A new scathing report by the Nobel prize-winning Physicians for Social Responsibility has revealed that more than 1.3 million people were killed only during the first ten years of the Global War on Terror (GWOT) in Iraq, Afghanistan and Pakistan alone. What was formerly known as GWOT — or, in Dubya-speak, “war on terra” — was Orwellianized by the Obama administration into “Overseas Contingency Operations” (OCO).
Crucially, the report does not even cover OCO’s trail in Libya, Syria, Somalia and Yemen (one war “won” by NATO/AFRICOM; one ongoing civil war; and two targets of Obama’s nefarious “kill list”.) Moreover, the figures on AfPak and Iraq are far from being the latest. And the total estimate of lethal casualties is considered “conservative”.
The record shows that this OCO killing machine ran amok for almost 15 years against whole swathes of the planet — not to mention burning trillions of dollars in U.S. taxpayer funds — and had absolutely zero effect in containing terrorism. Rather the contrary; Asia Times readers are aware of how I’ve defined GWOT as the gift that keeps on giving.
And it all started way before 9/11 — and the official Dubya enshrinement of GWOT.
This commentary by Pepe was posted on the Asia Times Web site on Thursday---and the stories from Roy Stephens just keep on coming.
Whatever happens with the nuclear negotiations this summer, and as much as Tehran wants cooperation and not confrontation, Iran is bound to remain — alongside Russia — a key U.S. geostrategic target.
As much as US President Barack Obama tried to dismiss it, the Russian sale of the S-300 missile system to Iran is a monumental game-changer. Even with the added gambit of the Iranian military assuring the made in Iran Bavar 373 may be even more efficient than the S-300.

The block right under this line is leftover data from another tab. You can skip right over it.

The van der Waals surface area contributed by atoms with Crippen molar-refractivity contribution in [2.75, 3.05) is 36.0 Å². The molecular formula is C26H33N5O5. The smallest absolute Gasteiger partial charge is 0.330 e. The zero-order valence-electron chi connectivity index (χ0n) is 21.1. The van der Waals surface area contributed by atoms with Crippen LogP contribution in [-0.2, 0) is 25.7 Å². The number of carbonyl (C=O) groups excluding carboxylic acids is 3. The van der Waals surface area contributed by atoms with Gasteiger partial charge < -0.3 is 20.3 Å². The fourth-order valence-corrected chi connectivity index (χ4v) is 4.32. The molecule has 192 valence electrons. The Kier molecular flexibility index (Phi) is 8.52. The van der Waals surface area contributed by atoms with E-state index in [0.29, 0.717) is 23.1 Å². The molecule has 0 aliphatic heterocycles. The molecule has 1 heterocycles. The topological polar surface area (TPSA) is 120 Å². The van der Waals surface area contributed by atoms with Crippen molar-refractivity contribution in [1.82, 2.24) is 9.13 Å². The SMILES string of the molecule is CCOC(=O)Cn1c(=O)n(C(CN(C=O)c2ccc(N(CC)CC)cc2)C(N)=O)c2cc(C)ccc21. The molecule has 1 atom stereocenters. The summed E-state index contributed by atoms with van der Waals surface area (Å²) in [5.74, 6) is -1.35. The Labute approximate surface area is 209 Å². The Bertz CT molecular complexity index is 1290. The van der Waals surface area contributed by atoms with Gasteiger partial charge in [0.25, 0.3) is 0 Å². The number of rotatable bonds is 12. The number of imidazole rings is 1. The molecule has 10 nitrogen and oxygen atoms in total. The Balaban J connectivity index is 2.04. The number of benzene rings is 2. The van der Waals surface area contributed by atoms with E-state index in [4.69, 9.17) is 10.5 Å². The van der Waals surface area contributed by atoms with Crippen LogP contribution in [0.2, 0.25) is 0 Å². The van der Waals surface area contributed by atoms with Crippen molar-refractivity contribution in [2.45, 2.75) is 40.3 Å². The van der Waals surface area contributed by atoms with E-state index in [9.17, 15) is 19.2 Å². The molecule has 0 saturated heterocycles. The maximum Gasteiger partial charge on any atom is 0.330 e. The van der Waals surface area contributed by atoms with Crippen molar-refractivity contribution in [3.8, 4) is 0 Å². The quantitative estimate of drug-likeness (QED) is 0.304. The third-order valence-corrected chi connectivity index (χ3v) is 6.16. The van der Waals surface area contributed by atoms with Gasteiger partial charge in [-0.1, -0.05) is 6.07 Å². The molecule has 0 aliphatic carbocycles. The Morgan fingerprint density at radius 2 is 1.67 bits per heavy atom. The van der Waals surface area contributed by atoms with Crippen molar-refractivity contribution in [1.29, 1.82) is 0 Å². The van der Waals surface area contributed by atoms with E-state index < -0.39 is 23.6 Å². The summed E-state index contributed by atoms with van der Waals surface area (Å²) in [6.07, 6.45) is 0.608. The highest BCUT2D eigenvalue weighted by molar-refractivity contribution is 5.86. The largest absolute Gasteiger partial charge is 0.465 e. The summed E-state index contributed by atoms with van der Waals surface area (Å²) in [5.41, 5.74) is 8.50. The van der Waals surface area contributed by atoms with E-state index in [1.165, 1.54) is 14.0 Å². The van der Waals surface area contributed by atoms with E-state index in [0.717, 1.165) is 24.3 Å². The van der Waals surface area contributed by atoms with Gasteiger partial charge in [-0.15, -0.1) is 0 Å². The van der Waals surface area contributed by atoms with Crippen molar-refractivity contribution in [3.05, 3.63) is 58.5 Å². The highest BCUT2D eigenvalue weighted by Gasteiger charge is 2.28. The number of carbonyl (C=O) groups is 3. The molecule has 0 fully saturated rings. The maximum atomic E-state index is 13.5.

This explains why Jane's Defense Weekly was already saying years ago that Israel could not penetrate Iranian airspace even if it managed to get there. And after the S-300s Iran inevitably will be offered the even more sophisticated S-400s, which are to be delivered to China as well.
The unspoken secret behind these game-changing proceedings actually terrifies Washington warmongers; it spells out a further front line of Eurasian integration, in the form of an evolving Eurasian missile shield deployed against Pentagon/NATO ballistic plans.
This is the third commentary in a row from Pepe. This one appeared on the sputniknews.com Internet site on Tuesday afternoon Moscow time---and another story that had to wait for today's column. My thanks go out to Roy Stephens once again. I haven't had the time to read this or the previous commentary by Pepe, but it's on my "to do" list for this weekend.